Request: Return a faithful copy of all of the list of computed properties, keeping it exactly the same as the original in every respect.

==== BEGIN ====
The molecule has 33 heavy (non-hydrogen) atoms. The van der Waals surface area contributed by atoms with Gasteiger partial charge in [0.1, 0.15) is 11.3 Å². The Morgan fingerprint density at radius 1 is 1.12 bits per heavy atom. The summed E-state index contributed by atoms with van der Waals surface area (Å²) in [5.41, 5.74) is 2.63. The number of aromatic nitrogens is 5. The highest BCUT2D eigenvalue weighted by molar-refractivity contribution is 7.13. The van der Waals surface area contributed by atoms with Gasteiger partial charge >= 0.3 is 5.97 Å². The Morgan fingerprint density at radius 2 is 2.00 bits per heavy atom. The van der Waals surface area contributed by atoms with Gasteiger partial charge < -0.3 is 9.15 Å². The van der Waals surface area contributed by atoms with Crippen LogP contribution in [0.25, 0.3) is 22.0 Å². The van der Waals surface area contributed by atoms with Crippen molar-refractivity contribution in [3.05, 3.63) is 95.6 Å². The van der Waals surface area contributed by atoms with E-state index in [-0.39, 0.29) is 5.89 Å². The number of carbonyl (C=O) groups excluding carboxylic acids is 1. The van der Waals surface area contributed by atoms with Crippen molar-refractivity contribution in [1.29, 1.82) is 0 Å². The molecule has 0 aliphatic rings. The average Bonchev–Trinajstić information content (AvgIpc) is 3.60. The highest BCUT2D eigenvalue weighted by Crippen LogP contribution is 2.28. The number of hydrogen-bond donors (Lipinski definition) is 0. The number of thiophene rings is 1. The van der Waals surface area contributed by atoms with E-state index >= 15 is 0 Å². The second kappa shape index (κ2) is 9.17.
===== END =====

The molecule has 33 heavy (non-hydrogen) atoms. The van der Waals surface area contributed by atoms with Gasteiger partial charge in [0.1, 0.15) is 11.3 Å². The Morgan fingerprint density at radius 1 is 1.12 bits per heavy atom. The summed E-state index contributed by atoms with van der Waals surface area (Å²) in [5.41, 5.74) is 2.63. The number of aromatic nitrogens is 5. The highest BCUT2D eigenvalue weighted by molar-refractivity contribution is 7.13. The van der Waals surface area contributed by atoms with Gasteiger partial charge >= 0.3 is 5.97 Å². The Morgan fingerprint density at radius 2 is 2.00 bits per heavy atom. The van der Waals surface area contributed by atoms with Gasteiger partial charge < -0.3 is 9.15 Å². The van der Waals surface area contributed by atoms with Crippen LogP contribution in [0.25, 0.3) is 22.0 Å². The van der Waals surface area contributed by atoms with Crippen molar-refractivity contribution in [3.05, 3.63) is 95.6 Å². The van der Waals surface area contributed by atoms with E-state index in [-0.39, 0.29) is 5.89 Å². The number of carbonyl (C=O) groups excluding carboxylic acids is 1. The van der Waals surface area contributed by atoms with Crippen molar-refractivity contribution in [1.29, 1.82) is 0 Å². The molecule has 0 aliphatic rings. The average Bonchev–Trinajstić information content (AvgIpc) is 3.60. The highest BCUT2D eigenvalue weighted by Crippen LogP contribution is 2.28. The number of hydrogen-bond donors (Lipinski definition) is 0. The number of thiophene rings is 1. The van der Waals surface area contributed by atoms with E-state index >= 15 is 0 Å². The second kappa shape index (κ2) is 9.17.